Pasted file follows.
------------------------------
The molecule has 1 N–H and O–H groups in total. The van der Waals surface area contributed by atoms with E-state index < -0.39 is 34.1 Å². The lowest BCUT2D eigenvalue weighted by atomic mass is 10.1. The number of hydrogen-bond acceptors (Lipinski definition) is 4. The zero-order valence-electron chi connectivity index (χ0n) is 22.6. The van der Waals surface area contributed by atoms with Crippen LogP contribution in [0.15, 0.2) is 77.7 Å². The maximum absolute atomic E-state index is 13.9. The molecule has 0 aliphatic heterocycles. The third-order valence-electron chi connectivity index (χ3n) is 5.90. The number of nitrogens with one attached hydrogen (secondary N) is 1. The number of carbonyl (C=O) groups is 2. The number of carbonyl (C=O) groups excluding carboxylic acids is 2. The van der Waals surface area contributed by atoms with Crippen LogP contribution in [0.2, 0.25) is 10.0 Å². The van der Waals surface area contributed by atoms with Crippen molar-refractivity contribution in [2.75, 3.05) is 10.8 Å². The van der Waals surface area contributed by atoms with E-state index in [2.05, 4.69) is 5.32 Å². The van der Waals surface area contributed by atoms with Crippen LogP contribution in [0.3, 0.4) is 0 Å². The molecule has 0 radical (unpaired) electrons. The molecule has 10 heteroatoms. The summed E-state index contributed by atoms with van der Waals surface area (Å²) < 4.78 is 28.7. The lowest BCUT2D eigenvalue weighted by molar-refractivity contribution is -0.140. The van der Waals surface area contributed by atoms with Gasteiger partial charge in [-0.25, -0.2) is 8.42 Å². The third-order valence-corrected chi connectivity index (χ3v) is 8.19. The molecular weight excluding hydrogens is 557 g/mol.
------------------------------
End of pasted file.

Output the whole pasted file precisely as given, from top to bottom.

The molecule has 1 N–H and O–H groups in total. The van der Waals surface area contributed by atoms with E-state index < -0.39 is 34.1 Å². The lowest BCUT2D eigenvalue weighted by atomic mass is 10.1. The number of hydrogen-bond acceptors (Lipinski definition) is 4. The zero-order valence-electron chi connectivity index (χ0n) is 22.6. The van der Waals surface area contributed by atoms with Crippen LogP contribution in [0.15, 0.2) is 77.7 Å². The maximum absolute atomic E-state index is 13.9. The molecule has 0 aliphatic heterocycles. The third-order valence-electron chi connectivity index (χ3n) is 5.90. The number of nitrogens with one attached hydrogen (secondary N) is 1. The number of carbonyl (C=O) groups is 2. The number of carbonyl (C=O) groups excluding carboxylic acids is 2. The van der Waals surface area contributed by atoms with Crippen LogP contribution in [0.2, 0.25) is 10.0 Å². The van der Waals surface area contributed by atoms with Crippen molar-refractivity contribution in [2.75, 3.05) is 10.8 Å². The van der Waals surface area contributed by atoms with E-state index in [2.05, 4.69) is 5.32 Å². The van der Waals surface area contributed by atoms with Crippen LogP contribution in [0.3, 0.4) is 0 Å². The molecule has 0 radical (unpaired) electrons. The molecule has 10 heteroatoms. The summed E-state index contributed by atoms with van der Waals surface area (Å²) < 4.78 is 28.7. The lowest BCUT2D eigenvalue weighted by molar-refractivity contribution is -0.140. The van der Waals surface area contributed by atoms with Gasteiger partial charge in [-0.25, -0.2) is 8.42 Å². The third-order valence-corrected chi connectivity index (χ3v) is 8.19. The molecular weight excluding hydrogens is 557 g/mol.